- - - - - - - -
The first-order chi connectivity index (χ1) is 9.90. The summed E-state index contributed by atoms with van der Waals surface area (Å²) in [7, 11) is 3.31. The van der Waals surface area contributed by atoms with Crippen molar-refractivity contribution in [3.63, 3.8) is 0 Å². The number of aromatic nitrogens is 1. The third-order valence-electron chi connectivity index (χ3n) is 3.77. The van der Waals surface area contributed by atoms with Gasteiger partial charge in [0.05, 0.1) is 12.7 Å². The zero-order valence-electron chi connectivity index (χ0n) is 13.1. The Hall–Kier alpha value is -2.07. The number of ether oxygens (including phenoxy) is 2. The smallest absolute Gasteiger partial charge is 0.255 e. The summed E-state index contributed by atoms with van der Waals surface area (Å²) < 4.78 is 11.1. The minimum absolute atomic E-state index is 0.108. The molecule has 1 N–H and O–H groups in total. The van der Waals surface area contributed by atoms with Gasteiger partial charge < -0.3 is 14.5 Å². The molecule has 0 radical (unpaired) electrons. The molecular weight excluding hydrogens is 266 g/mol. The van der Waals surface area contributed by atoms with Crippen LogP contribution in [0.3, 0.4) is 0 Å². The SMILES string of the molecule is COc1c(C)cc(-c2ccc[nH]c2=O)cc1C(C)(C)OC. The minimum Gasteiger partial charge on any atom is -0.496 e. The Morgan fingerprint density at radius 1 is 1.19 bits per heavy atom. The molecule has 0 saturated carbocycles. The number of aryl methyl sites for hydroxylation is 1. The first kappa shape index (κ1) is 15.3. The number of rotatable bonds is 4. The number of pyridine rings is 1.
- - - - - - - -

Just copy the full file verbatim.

The first-order chi connectivity index (χ1) is 9.90. The summed E-state index contributed by atoms with van der Waals surface area (Å²) in [7, 11) is 3.31. The van der Waals surface area contributed by atoms with Crippen molar-refractivity contribution in [3.63, 3.8) is 0 Å². The number of aromatic nitrogens is 1. The third-order valence-electron chi connectivity index (χ3n) is 3.77. The van der Waals surface area contributed by atoms with Gasteiger partial charge in [0.05, 0.1) is 12.7 Å². The zero-order valence-electron chi connectivity index (χ0n) is 13.1. The Hall–Kier alpha value is -2.07. The number of ether oxygens (including phenoxy) is 2. The smallest absolute Gasteiger partial charge is 0.255 e. The summed E-state index contributed by atoms with van der Waals surface area (Å²) < 4.78 is 11.1. The minimum absolute atomic E-state index is 0.108. The molecule has 1 N–H and O–H groups in total. The van der Waals surface area contributed by atoms with Gasteiger partial charge < -0.3 is 14.5 Å². The molecule has 0 radical (unpaired) electrons. The molecular weight excluding hydrogens is 266 g/mol. The van der Waals surface area contributed by atoms with Crippen LogP contribution in [0.3, 0.4) is 0 Å². The SMILES string of the molecule is COc1c(C)cc(-c2ccc[nH]c2=O)cc1C(C)(C)OC. The minimum Gasteiger partial charge on any atom is -0.496 e. The Morgan fingerprint density at radius 1 is 1.19 bits per heavy atom. The molecule has 0 saturated carbocycles. The number of aryl methyl sites for hydroxylation is 1. The first kappa shape index (κ1) is 15.3. The number of rotatable bonds is 4. The number of pyridine rings is 1.